If the intent is to discredit the clinical efficacy of a nutrient, test it like a drug. In general, drugs work by poisoning enzymes, while nutrients work as necessary enzyme cofactors, constituents of body tissues, etc. This is, of course, an oversimplification. Nonetheless, look at the most commonly prescribed drugs—9 of 10 are simply enzyme poisons. In contrast, the most commonly used nutrients are required cofactors for enzymes. The treatment of osteoporosis provides a great example of this dichotomy. Osteoporosis is caused by an imbalance between bone resorption and bone regrowth. The drug approach is to poison the enzymes used to reabsorb bone, a key process in bone remodeling. This results in apparent short-term benefit—maintaining bone density—but at the cost of long-term increased bone fragility since the old, damaged bone is not replaced. (Bone remodeling is coupled. Osteoclastic bone resorption releases a myriad of growth factors that were stored locally in the bone matrix. These growth factors then attract osteoblasts and their mesenchymal stem cell precursors to the remodeling site and stimulate their proliferation, differentiation, and activity. In effect, osteoclasts’ resorption activity liberates a bone renewal savings account initially deposited by osteoblasts. No osteoclast activity. No osteoblast activity.43
In contrast, vitamin D—IN COLLABORATION WITH SEVERAL OTHER VITAMINS AND MINERALS—supports bone rebuilding. Osteoporosis is very rarely simply due to excessive bone resorption. The primary cause is a deficiency of the nutrients necessary for proper bone rebuilding. Not only does the drug approach result in suboptimal bone density, but the nutrient deficiencies—which of course the drugs do not address— continue unabated resulting in additional damage elsewhere in the body.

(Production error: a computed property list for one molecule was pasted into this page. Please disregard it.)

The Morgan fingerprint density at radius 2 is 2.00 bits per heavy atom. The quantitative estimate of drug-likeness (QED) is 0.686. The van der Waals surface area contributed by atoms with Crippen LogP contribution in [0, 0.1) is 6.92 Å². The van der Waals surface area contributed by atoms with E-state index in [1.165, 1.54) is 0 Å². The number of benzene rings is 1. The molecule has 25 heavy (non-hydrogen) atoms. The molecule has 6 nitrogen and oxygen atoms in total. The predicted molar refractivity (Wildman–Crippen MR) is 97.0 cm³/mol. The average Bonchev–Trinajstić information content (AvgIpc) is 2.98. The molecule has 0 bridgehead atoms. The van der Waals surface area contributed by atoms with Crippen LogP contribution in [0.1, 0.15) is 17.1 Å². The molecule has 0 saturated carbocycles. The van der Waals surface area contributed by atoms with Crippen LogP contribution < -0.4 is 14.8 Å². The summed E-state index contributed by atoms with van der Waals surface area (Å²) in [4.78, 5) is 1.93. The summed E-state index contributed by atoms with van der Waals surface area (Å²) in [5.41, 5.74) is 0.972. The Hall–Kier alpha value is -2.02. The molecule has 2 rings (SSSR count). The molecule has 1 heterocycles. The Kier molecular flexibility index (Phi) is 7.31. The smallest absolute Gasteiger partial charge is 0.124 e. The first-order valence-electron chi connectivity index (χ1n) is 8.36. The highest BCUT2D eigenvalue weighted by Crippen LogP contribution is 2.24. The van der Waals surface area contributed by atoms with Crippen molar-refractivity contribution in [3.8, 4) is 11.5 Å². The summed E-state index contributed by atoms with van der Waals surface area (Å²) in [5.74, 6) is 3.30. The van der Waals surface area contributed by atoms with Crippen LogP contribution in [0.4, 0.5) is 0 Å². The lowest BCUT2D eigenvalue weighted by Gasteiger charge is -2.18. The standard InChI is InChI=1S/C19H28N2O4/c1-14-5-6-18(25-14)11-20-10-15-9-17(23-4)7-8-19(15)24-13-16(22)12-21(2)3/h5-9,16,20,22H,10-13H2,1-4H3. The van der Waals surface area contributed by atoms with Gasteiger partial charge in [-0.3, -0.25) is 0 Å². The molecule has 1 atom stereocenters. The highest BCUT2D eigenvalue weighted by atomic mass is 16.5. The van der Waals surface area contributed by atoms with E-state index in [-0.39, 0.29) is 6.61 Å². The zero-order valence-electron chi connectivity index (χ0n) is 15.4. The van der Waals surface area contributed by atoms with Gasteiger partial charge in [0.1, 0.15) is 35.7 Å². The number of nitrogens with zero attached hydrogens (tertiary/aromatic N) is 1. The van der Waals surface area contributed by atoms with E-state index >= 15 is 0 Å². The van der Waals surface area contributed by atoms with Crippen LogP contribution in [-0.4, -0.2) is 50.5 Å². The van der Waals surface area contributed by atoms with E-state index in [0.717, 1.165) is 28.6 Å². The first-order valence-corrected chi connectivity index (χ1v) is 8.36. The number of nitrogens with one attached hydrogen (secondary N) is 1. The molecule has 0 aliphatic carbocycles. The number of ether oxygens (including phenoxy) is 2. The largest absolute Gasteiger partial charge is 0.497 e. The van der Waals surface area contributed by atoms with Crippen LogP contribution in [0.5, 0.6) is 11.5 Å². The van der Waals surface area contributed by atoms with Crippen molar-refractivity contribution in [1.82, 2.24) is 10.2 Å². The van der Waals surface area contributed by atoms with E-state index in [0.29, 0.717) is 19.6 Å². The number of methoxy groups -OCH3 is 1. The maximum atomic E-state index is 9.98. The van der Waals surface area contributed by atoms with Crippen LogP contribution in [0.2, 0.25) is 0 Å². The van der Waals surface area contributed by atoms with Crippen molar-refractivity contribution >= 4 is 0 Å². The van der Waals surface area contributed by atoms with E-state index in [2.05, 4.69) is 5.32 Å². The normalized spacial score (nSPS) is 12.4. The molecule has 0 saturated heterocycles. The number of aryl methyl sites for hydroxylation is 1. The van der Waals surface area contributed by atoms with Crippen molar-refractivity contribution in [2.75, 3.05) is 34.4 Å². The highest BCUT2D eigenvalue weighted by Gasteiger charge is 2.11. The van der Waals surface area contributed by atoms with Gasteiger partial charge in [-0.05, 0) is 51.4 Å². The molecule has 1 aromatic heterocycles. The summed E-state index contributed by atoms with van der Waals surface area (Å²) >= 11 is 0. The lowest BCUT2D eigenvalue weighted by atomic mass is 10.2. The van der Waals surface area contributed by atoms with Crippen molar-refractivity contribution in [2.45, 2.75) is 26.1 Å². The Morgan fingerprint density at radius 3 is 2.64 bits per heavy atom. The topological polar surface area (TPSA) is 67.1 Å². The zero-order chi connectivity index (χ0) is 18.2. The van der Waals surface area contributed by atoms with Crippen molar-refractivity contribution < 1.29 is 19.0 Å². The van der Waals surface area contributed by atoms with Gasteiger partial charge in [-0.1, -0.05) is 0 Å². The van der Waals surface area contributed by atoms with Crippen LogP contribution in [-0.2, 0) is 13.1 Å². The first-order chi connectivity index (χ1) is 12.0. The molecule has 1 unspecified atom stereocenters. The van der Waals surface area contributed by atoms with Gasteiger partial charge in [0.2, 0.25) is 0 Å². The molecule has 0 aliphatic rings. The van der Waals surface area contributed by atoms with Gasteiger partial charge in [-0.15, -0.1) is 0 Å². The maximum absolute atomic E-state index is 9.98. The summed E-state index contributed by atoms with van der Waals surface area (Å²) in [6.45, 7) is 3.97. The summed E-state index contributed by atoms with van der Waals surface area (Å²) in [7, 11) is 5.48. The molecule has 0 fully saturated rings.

We suffer the highest burden of chronic disease in every age group ever in human history. Why? Because the drug model is mainly useful for acute disease. By not addressing the rampant nutrient deficiencies and evergrowing toxic burden, the world will continue to suffer ever increasing chronic disease.
- Pizzorno L, Pizzorno J. Healthy Bones, Healthy You! ISBN 97-1-77779-250-3
Healthy Bones Healthy You! Build Strong, Vibrant Bones Naturally to Rewrite Your Aging Story and Live Without Limits Amazon Sept 2021
- https://www.cdc.gov/obesity/data/prevalence-maps.html accessed 8/2022
- LeBoff MS, Chou SH, Ratliff KA, et al. Supplemental Vitamin D and Incident Fractures in Midlife and Older Adults. N Engl J Med. 2022;387(4):299-309. PMID:35939577 doi:10.1056/NEJMoa2202106
- Russell RM. The aging process as a modifier of metabolism. Review Am J Clin Nutr. 2000 Aug;72(2 Suppl):529S-32S. PMID:9650019
- Pilotto A, Franceschi M. Helicobacter pylori infection in older people. World J Gastroenterol. 2014 Jun7; 20(21):6364-6373. PMID:24914358
- Oh HJ, Ryu KH, Park BJ, Yoon BH. Osteoporosis and Osteoporotic Fractures in Gastrointestinal Disease. J Bone Metab. 2018;25(4):213-217. doi:10.11005/ jbm.2018.25.4.213
- Krela-Kazmierczak I, Szymczak A, Lykowska-Szuber L, Eder P, Linke K. Osteoporosis in Gastrointestinal Diseases. Adv Clin Exp Med. 2016;25(1):185-190.
- Das UN. Inflammatory bowel disease as a disorder of an imbalance between pro- and anti-inflammatory molecules and deficiency of resolution bioactive lipids. Lipids Health Dis. 2016;15:11. Published 2016 Jan 13. doi:10.1186/ s12944-015-0165-4
- Krela-Kazmierczak I, Szymczak A, Lykowska-Szuber L, Eder P, Linke K. Osteoporosis in Gastrointestinal Diseases. Adv Clin Exp Med. 2016 Jan- Feb;25(1):185-90. doi: 10.17219/acem/33746. PMID: 26935513.
- Cummings SR, Rosen C. VITAL Findings - A Decisive Verdict on Vitamin D Supplementation. N Engl J Med. 2022;387(4):368-370. PMID:35939583 doi:10.1056/NEJMe2205993
- Hoy MK, Goldman JD. Calcium intake of the U.S. population / What We Eat in America, NHANES 2009-2010, USDA http://www.ars.usda.gov/ SP2UserFiles/Place/80400530/pdf/DBrief/13_calcium_intake_0910.pdf, accessed 1-3-21
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- Pizzorno L, Pizzorno J. Healthy Bones, Healthy You! ISBN 97-1-77779-250-3